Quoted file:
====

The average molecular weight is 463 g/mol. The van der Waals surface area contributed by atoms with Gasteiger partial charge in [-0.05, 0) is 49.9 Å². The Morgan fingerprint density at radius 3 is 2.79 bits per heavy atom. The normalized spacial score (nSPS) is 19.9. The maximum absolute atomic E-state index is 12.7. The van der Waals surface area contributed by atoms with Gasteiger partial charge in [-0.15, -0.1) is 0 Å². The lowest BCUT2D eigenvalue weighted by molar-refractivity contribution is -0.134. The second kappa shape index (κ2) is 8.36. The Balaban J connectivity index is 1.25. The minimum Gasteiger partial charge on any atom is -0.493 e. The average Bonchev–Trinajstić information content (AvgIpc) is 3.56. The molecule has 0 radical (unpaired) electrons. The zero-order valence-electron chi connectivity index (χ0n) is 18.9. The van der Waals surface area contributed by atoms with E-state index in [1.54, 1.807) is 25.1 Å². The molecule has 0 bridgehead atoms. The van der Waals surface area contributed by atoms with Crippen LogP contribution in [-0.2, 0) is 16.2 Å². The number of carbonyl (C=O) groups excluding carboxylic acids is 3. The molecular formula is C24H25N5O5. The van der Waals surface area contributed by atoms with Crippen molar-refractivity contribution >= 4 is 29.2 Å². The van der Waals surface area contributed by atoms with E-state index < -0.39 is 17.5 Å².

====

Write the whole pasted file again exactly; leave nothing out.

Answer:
The average molecular weight is 463 g/mol. The van der Waals surface area contributed by atoms with Gasteiger partial charge in [-0.05, 0) is 49.9 Å². The Morgan fingerprint density at radius 3 is 2.79 bits per heavy atom. The normalized spacial score (nSPS) is 19.9. The maximum absolute atomic E-state index is 12.7. The van der Waals surface area contributed by atoms with Gasteiger partial charge in [-0.15, -0.1) is 0 Å². The lowest BCUT2D eigenvalue weighted by molar-refractivity contribution is -0.134. The second kappa shape index (κ2) is 8.36. The Balaban J connectivity index is 1.25. The minimum Gasteiger partial charge on any atom is -0.493 e. The average Bonchev–Trinajstić information content (AvgIpc) is 3.56. The molecule has 0 radical (unpaired) electrons. The zero-order valence-electron chi connectivity index (χ0n) is 18.9. The van der Waals surface area contributed by atoms with E-state index in [1.54, 1.807) is 25.1 Å². The molecule has 0 bridgehead atoms. The van der Waals surface area contributed by atoms with Crippen LogP contribution in [-0.2, 0) is 16.2 Å². The number of carbonyl (C=O) groups excluding carboxylic acids is 3. The molecular formula is C24H25N5O5. The van der Waals surface area contributed by atoms with Crippen molar-refractivity contribution >= 4 is 29.2 Å². The van der Waals surface area contributed by atoms with E-state index < -0.39 is 17.5 Å².